Interkingdom responses of flies to bacteria mediated by fly physiology and bacterial quorum sensing

Jeffery K. Tomberlin, Tawni L. Crippen, Aaron M. Tarone, Baneshwar Singh, Kelsey Adams, Yohannes H. Rezenom, M. Eric Benbow, Micah Flores, Michael Longnecker, Jennifer L. Pechal, David H. Russell, Ross C. Beier, Thomas Keith Wood

Research output: Contribution to journalArticle

55 Citations (Scopus)

Abstract

Insect location and utilization of a resource is influenced by a host of variables including nutrients acquired prior to encountering a stimulus and age of the individual. For the carrion system, we hypothesized that volatiles to which primary colonizers, such as blow flies, respond are the same signalling molecules produced and utilized for quorum sensing by bacteria found on the resource. We provided freshly emerged blow flies, Lucilia sericata, different diets (blood or powdered milk) and assessed their behaviour in a dual-choice assay based on sex and ovarian status of 7-day-old or 14-day-old adults. We determined their preference between wild-type Proteus mirabilis, which is able to swarm (a quorum-sensing response), or mutated (by transposon mutagenesis) P. mirabilis, which is unable to swarm. In most instances, an individual's sex did not significantly influence its response. Age and diet appeared to regulate fly motivation and preference. Seven-day-old flies had a significantly greater probability of responding to the wild type than to the mutant, regardless of diet, but the percentage of milk-fed flies that responded was significantly smaller (85% less) than the percentage of blood-fed flies that responded. Blood-fed flies oviposited, whereas milk-fed flies did not. Seven-day-old flies oviposited predominately on the wild type, whereas 14-day-old flies oviposited predominately on the mutant. Our results demonstrate that the mechanism used by L. sericata for detecting a resource can be associated with bacterial quorum sensing, and that the physiological state of the insect influences its response. We also identified several differences in volatile compounds produced by the bacteria that could explain blow fly response.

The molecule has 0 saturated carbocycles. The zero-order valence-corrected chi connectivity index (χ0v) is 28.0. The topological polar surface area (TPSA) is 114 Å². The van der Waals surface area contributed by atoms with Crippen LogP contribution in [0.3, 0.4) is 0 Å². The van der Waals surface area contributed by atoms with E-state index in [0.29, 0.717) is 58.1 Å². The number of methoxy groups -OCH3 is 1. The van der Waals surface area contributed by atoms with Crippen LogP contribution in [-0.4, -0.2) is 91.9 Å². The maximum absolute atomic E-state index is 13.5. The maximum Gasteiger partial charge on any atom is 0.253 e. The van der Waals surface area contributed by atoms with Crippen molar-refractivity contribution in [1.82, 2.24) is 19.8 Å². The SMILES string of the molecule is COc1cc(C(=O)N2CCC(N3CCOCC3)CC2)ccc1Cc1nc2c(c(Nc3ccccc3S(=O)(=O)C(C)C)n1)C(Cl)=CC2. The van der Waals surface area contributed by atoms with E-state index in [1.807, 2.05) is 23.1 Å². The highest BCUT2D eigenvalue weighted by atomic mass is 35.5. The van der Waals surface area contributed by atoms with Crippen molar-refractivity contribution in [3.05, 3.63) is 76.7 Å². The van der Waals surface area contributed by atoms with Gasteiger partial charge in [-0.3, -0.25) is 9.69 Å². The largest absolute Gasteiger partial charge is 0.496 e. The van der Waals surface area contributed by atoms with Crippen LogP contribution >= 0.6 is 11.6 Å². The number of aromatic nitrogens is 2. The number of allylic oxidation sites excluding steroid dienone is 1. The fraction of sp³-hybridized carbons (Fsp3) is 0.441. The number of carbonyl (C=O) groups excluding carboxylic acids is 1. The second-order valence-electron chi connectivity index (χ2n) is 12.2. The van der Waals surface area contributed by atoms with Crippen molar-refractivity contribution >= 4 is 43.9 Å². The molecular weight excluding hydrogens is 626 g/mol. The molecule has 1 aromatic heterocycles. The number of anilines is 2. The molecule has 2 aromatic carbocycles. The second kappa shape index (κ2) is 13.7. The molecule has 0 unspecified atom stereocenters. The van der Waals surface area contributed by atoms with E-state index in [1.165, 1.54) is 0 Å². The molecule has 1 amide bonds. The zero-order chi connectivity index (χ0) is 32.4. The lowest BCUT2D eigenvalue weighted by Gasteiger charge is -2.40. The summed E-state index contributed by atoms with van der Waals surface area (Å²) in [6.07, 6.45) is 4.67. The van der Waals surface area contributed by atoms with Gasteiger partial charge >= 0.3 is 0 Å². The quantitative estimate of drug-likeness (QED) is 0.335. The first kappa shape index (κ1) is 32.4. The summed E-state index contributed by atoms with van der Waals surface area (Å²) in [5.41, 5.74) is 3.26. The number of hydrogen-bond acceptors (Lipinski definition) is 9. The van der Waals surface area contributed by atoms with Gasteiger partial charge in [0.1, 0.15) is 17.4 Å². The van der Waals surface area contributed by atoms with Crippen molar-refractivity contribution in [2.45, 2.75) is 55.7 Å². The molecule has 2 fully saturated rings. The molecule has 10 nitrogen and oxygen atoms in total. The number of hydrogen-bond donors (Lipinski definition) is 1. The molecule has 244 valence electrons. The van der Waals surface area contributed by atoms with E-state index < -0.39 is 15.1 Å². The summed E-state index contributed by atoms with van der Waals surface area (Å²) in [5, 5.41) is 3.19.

Original languageEnglish (US)
Pages (from-to)1449-1456
Number of pages8
JournalAnimal Behaviour
Volume84
Issue number6
DOIs
StatePublished - Dec 1 2012

Fingerprint

quorum sensing
physiology
bacterium
bacteria
Calliphoridae
Lucilia sericata
Proteus mirabilis
swarms
milk
blood
diet
mutants
insects
dead animals
gender
resource
dried milk
insect
physiological state
mutagenesis

All Science Journal Classification (ASJC) codes

  • Ecology, Evolution, Behavior and Systematics
  • Animal Science and Zoology

Cite this

Tomberlin, Jeffery K. ; Crippen, Tawni L. ; Tarone, Aaron M. ; Singh, Baneshwar ; Adams, Kelsey ; Rezenom, Yohannes H. ; Benbow, M. Eric ; Flores, Micah ; Longnecker, Michael ; Pechal, Jennifer L. ; Russell, David H. ; Beier, Ross C. ; Wood, Thomas Keith. / Interkingdom responses of flies to bacteria mediated by fly physiology and bacterial quorum sensing. In: Animal Behaviour. 2012 ; Vol. 84, No. 6. pp. 1449-1456.
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abstract = "Insect location and utilization of a resource is influenced by a host of variables including nutrients acquired prior to encountering a stimulus and age of the individual. For the carrion system, we hypothesized that volatiles to which primary colonizers, such as blow flies, respond are the same signalling molecules produced and utilized for quorum sensing by bacteria found on the resource. We provided freshly emerged blow flies, Lucilia sericata, different diets (blood or powdered milk) and assessed their behaviour in a dual-choice assay based on sex and ovarian status of 7-day-old or 14-day-old adults. We determined their preference between wild-type Proteus mirabilis, which is able to swarm (a quorum-sensing response), or mutated (by transposon mutagenesis) P. mirabilis, which is unable to swarm. In most instances, an individual's sex did not significantly influence its response. Age and diet appeared to regulate fly motivation and preference. Seven-day-old flies had a significantly greater probability of responding to the wild type than to the mutant, regardless of diet, but the percentage of milk-fed flies that responded was significantly smaller (85{\%} less) than the percentage of blood-fed flies that responded. Blood-fed flies oviposited, whereas milk-fed flies did not. Seven-day-old flies oviposited predominately on the wild type, whereas 14-day-old flies oviposited predominately on the mutant. Our results demonstrate that the mechanism used by L. sericata for detecting a resource can be associated with bacterial quorum sensing, and that the physiological state of the insect influences its response. We also identified several differences in volatile compounds produced by the bacteria that could explain blow fly response.",